Friday, January 28, 2011

Meet TED


One could say, I suppose, that this winter is in severe danger of resembling last year. We got whacked with several inches of snow within a few hours on Wednesday night in a thunderous storm that was preceded by heavy rain, then sleet, then heavy wet snow that hit precisely at rush hour. Predictably, this made everyone's lives miserable; there were reports of 13-hour commutes over at the Capital Weather Gang's blog at the Post.

That didn't happen to any of us at the Library, though; those of us who drove were able to leave early enough to miss most of the traffic, and the rest relied on the Metro, which was still running. Our terrific student assistants helped make sure the Library stayed open through the storm until our regular closing time at midnight. And although Gallaudet opened two hours late yesterday morning, the assistants also helped make sure we were open on time!

Now that I'm here and working away, I've realized exactly how much I have to do -- more information will be forthcoming in a future blog post -- and have decided that, as a little mental break from the Library, I'm going to wander a little off-topic in today's post.

Have you ever heard of TED?

Not the person. I don't think I know a Ted, actually. I mean the annual conferences known as TED: Technology, Entertainment, Design.

TED is a little hard to define, although you can certainly start with the three words that make up the acronym. Essentially, TED's focus is on the sharing of new and interesting ideas. Most of these ideas are about different ways of doing or thinking about things, some of which can be called revolutionary and others of which are just fascinating on general principle. All of the talks are given by various people who may be well-known in their areas or remain unrecognized but significant.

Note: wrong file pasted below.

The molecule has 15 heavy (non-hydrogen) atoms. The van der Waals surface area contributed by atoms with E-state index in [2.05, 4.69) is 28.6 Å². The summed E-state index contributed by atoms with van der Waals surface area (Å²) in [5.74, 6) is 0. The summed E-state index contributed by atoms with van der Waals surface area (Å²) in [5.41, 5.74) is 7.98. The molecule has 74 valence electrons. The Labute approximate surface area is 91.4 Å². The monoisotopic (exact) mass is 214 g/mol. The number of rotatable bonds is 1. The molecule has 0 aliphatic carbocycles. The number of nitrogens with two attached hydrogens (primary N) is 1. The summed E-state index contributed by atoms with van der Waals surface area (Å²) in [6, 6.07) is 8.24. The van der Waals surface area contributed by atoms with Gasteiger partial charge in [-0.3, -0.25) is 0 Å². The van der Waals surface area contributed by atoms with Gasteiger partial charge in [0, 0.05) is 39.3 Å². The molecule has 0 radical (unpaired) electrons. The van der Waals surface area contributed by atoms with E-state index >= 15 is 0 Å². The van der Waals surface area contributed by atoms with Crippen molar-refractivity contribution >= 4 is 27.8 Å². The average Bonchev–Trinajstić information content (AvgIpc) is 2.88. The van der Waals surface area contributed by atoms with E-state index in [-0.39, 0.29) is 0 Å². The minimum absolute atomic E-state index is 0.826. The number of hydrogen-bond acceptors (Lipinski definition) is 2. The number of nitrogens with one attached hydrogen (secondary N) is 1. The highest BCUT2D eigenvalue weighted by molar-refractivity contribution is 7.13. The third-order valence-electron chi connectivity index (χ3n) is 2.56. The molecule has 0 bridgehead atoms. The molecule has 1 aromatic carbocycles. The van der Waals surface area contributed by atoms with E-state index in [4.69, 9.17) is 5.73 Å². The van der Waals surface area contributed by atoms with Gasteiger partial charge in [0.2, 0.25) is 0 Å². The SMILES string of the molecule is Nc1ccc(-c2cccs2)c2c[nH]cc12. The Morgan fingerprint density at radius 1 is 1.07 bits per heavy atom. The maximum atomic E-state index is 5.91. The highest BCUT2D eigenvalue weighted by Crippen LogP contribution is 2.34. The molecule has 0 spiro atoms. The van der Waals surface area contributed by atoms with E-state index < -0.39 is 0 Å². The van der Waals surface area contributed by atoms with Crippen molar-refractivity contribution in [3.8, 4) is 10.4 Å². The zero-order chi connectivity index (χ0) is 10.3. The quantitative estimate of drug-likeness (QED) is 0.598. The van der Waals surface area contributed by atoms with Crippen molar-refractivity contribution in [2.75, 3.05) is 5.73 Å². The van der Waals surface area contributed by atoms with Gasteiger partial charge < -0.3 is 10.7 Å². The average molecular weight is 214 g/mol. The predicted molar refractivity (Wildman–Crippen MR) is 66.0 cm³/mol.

All are recorded on video and nearly all videos have subtitles available in multiple languages, including English, thanks to their Open Translation Project. Actually, TED makes a point of ensuring that all videos are subtitled in English, so the accessibility is great!

One of my favorite examples of TED's ideals is Temple Grandin's talk, "The World Needs All Kinds of Minds." Identified as a person with autism at a young age, she's become one of the most widely-recognized experts on animal behavior and humane processing-facility design. Although this means she makes slaughterhouses less upsetting for cows and pigs, it's indicative of how differently she perceives the world, and she goes into detail about that in this talk, which is essentially an argument for neurodiversity. There are many different kinds of minds, she says, and weaknesses in areas that are perceived to be important may actually lead to surprising strengths in other areas that are no less significant for their obscurity.

Grandin's speech is just one example of many absolutely fascinating talks that I've spent hours watching. They cover every topic from women who are reshaping the world to food-related matters to the science of longevity. Really. It's better than TV.

On a note that may be somewhat closer to home, TED also supports smaller, independent TED conferences around the world that focus on local issues, known as TEDx events. Sometimes they're about issues affecting a country like TEDxAddis out of Ethiopia (for which I am anxiously awaiting videos), a city like TEDxPusan out of South Korea, or a specific group of people, like TEDxIslay.

Yes, there was a TEDx event for deaf people, in Austin, Texas, last May, and the talks are fascinating. Linda Bove on artistic expression, Wayne Betts on seeing the world as a filmmaker, Danny Lacey on sharing ideas ... the list goes on. Gallaudet had a strong representation at the conference, too; talks were presented by Alim Chandani, Michelle McAuliffe, Robert Sirvage, and Josh Swiller, all of whom work in various departments here.

So that's all way cool. Why am I posting about it?

Because although my focus is on the Gallaudet Library and the resources we provide, I do keep an eye out for resources in the wider world that are both available and accessible -- and interesting. The creation of new ideas is a value that's held in common by all libraries in one way or another, and TED, including TEDx, addresses this aspect of human nature on a grander scale. My decision to write about this was bolstered by TEDxIslay, as well; deaf people can play, too!

No vlog this week -- lots to do. Next week, though, will net you a doubleheader!

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